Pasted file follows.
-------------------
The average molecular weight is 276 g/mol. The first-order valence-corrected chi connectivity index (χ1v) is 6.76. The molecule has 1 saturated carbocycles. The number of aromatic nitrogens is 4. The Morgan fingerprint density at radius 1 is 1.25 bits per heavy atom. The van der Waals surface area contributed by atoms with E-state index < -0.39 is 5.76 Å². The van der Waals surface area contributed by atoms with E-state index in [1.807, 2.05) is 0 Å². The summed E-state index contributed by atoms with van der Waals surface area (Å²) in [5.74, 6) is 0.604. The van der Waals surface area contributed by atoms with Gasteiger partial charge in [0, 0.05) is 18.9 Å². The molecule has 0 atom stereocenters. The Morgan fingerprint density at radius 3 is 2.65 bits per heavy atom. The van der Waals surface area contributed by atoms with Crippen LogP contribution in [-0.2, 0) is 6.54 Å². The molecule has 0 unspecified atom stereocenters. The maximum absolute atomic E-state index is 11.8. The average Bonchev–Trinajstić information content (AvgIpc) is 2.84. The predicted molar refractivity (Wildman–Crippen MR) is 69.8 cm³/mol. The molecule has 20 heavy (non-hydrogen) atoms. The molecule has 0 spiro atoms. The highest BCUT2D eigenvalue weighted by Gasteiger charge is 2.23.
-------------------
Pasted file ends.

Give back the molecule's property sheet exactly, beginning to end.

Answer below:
The average molecular weight is 276 g/mol. The first-order valence-corrected chi connectivity index (χ1v) is 6.76. The molecule has 1 saturated carbocycles. The number of aromatic nitrogens is 4. The Morgan fingerprint density at radius 1 is 1.25 bits per heavy atom. The van der Waals surface area contributed by atoms with E-state index < -0.39 is 5.76 Å². The van der Waals surface area contributed by atoms with E-state index in [1.807, 2.05) is 0 Å². The summed E-state index contributed by atoms with van der Waals surface area (Å²) in [5.74, 6) is 0.604. The van der Waals surface area contributed by atoms with Gasteiger partial charge in [0, 0.05) is 18.9 Å². The molecule has 0 atom stereocenters. The Morgan fingerprint density at radius 3 is 2.65 bits per heavy atom. The van der Waals surface area contributed by atoms with Crippen LogP contribution in [-0.2, 0) is 6.54 Å². The molecule has 0 unspecified atom stereocenters. The maximum absolute atomic E-state index is 11.8. The average Bonchev–Trinajstić information content (AvgIpc) is 2.84. The predicted molar refractivity (Wildman–Crippen MR) is 69.8 cm³/mol. The molecule has 20 heavy (non-hydrogen) atoms. The molecule has 0 spiro atoms. The highest BCUT2D eigenvalue weighted by Gasteiger charge is 2.23.